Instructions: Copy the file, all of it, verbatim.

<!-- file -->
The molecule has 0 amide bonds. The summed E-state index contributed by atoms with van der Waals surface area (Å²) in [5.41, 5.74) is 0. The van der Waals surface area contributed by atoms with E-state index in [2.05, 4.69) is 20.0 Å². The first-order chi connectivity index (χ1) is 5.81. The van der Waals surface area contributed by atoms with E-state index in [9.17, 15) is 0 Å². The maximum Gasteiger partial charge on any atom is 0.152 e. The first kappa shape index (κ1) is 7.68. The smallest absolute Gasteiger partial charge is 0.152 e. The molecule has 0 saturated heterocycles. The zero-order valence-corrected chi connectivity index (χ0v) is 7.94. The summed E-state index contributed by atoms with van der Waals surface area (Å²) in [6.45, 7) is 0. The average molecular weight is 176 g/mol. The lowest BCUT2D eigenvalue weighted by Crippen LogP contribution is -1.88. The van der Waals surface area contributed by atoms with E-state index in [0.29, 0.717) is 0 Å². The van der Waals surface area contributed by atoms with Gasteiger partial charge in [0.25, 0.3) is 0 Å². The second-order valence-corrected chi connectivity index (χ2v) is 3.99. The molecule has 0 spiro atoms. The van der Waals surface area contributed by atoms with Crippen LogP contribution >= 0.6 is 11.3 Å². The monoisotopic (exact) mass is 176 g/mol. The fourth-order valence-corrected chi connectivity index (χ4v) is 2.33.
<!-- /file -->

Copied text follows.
The molecule has 0 amide bonds. The summed E-state index contributed by atoms with van der Waals surface area (Å²) in [5.41, 5.74) is 0. The van der Waals surface area contributed by atoms with E-state index in [2.05, 4.69) is 20.0 Å². The first-order chi connectivity index (χ1) is 5.81. The van der Waals surface area contributed by atoms with E-state index in [9.17, 15) is 0 Å². The maximum Gasteiger partial charge on any atom is 0.152 e. The first kappa shape index (κ1) is 7.68. The smallest absolute Gasteiger partial charge is 0.152 e. The molecule has 0 saturated heterocycles. The zero-order valence-corrected chi connectivity index (χ0v) is 7.94. The summed E-state index contributed by atoms with van der Waals surface area (Å²) in [6.45, 7) is 0. The average molecular weight is 176 g/mol. The lowest BCUT2D eigenvalue weighted by Crippen LogP contribution is -1.88. The van der Waals surface area contributed by atoms with E-state index in [0.29, 0.717) is 0 Å². The van der Waals surface area contributed by atoms with Gasteiger partial charge in [0.25, 0.3) is 0 Å². The second-order valence-corrected chi connectivity index (χ2v) is 3.99. The molecule has 0 spiro atoms. The van der Waals surface area contributed by atoms with Crippen LogP contribution >= 0.6 is 11.3 Å². The monoisotopic (exact) mass is 176 g/mol. The fourth-order valence-corrected chi connectivity index (χ4v) is 2.33.